Cross-border Online Gambling Law and Policy
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Cross-border Online Gambling Law and Policy

Julia Hörnle and Brigitte Zammit

This highly topical book analyses the conflicts between different regulatory regimes governing online gambling in the international context and how these affect the cross-border provision of online gambling.
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Chapter 5: EU Conflicts of Law Issues – Part 1: Jurisdiction

Julia Hörnle and Brigitte Zammit

Extract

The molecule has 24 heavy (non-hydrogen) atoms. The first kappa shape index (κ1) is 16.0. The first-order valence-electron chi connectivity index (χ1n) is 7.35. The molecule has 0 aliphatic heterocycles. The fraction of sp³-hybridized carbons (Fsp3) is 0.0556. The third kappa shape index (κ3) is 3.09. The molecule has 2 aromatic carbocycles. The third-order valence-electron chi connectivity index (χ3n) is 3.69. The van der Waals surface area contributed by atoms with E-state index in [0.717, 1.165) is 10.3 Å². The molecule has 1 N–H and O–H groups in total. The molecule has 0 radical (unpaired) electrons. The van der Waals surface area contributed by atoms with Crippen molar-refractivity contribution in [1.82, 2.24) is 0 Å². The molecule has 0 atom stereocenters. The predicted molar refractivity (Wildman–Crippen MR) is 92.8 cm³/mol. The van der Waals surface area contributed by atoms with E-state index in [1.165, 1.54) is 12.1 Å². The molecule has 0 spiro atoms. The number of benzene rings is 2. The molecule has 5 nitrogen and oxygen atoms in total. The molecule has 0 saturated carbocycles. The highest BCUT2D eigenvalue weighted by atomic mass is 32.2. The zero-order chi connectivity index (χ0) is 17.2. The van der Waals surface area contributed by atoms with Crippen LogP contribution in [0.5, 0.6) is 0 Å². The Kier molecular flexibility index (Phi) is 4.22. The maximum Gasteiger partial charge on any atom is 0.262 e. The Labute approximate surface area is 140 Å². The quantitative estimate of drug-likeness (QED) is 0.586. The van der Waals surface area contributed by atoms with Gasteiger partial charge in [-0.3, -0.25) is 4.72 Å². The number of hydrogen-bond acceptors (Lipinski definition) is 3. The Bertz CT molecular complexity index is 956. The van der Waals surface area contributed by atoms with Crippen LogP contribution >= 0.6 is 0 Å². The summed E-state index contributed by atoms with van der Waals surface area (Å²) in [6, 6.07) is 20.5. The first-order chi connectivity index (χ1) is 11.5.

5. EU conflicts of law issues – part 1: jurisdiction Brigitte Zammit 5.1 JURISDICTIONAL RULES IN CONTRACTUAL ONLINE GAMBLING DISPUTES In a commercial ‘global village’, where messengers on horseback have been replaced by electronic pulses generated by a few clicks of electronic keys, and where geographical distances pose no barrier to instantaneous communication between persons living on opposite sides of the world, fertile ground exists for cross-border disputes to sprout. The significantly transnational and ubiquitous nature of e-commerce, of which online gambling is an example, necessarily gives rise to conflict of laws issues,1 primarily jurisdictional issues concerned with determining the forum that is legally competent to adjudicate thereon. The legal challenges that are directly posed by online gambling to such jurisdictional issues within the EU constitute the focus of this chapter. Given this scope, primary reference shall be made to the jurisdictional rules in the Brussels Regulation on jurisdiction and the recognition and enforcement of judgments in civil and commercial matters (‘the Brussels Regulation’).2 The jurisdictional competence of EU Member State national courts is directly regulated3 in a harmonized manner by this Regulation. It is this Regulation The terms ‘private international law’ and ‘conflict of laws’ are used interchangeably in these remaining chapters of the book to refer to the area of law concerned with (1) determining jurisdictional issues in cross-border disputes, (2) determining which of the competing States’ laws in such disputes are to be applied to resolve the same, and (3) enforcing foreign judgments. 2 Council Regulation...

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